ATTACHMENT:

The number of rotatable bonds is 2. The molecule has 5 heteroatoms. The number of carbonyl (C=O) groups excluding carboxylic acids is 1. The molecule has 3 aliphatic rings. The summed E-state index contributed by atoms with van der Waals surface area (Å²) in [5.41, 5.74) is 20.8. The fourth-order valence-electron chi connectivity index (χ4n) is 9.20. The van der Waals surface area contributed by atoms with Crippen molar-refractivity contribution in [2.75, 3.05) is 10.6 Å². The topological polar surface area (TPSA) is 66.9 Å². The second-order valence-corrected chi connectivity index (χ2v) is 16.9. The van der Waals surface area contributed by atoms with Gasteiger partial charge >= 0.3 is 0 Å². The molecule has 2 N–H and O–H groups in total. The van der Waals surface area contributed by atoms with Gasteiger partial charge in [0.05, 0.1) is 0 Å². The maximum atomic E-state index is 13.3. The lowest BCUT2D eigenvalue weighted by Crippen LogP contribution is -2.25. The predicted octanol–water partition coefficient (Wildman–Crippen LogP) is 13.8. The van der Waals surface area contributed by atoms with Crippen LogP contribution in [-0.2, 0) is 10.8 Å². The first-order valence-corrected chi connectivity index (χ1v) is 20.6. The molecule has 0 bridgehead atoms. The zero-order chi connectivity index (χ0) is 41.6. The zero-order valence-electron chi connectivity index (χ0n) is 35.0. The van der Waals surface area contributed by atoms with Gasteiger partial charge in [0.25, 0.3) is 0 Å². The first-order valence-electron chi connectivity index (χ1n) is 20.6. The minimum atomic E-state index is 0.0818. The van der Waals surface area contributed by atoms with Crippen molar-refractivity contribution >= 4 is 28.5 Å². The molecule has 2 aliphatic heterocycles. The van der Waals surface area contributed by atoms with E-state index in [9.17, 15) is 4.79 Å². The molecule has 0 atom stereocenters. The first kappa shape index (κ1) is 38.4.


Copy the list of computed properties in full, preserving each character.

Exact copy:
The number of rotatable bonds is 2. The molecule has 5 heteroatoms. The number of carbonyl (C=O) groups excluding carboxylic acids is 1. The molecule has 3 aliphatic rings. The summed E-state index contributed by atoms with van der Waals surface area (Å²) in [5.41, 5.74) is 20.8. The fourth-order valence-electron chi connectivity index (χ4n) is 9.20. The van der Waals surface area contributed by atoms with Crippen molar-refractivity contribution in [2.75, 3.05) is 10.6 Å². The topological polar surface area (TPSA) is 66.9 Å². The second-order valence-corrected chi connectivity index (χ2v) is 16.9. The van der Waals surface area contributed by atoms with Gasteiger partial charge >= 0.3 is 0 Å². The molecule has 2 N–H and O–H groups in total. The van der Waals surface area contributed by atoms with Gasteiger partial charge in [0.05, 0.1) is 0 Å². The maximum atomic E-state index is 13.3. The lowest BCUT2D eigenvalue weighted by Crippen LogP contribution is -2.25. The predicted octanol–water partition coefficient (Wildman–Crippen LogP) is 13.8. The van der Waals surface area contributed by atoms with Crippen LogP contribution in [-0.2, 0) is 10.8 Å². The first-order valence-corrected chi connectivity index (χ1v) is 20.6. The molecule has 0 bridgehead atoms. The zero-order chi connectivity index (χ0) is 41.6. The zero-order valence-electron chi connectivity index (χ0n) is 35.0. The van der Waals surface area contributed by atoms with Gasteiger partial charge in [0.25, 0.3) is 0 Å². The first-order valence-electron chi connectivity index (χ1n) is 20.6. The minimum atomic E-state index is 0.0818. The van der Waals surface area contributed by atoms with Crippen molar-refractivity contribution >= 4 is 28.5 Å². The molecule has 2 aliphatic heterocycles. The van der Waals surface area contributed by atoms with E-state index in [9.17, 15) is 4.79 Å². The molecule has 0 atom stereocenters. The first kappa shape index (κ1) is 38.4.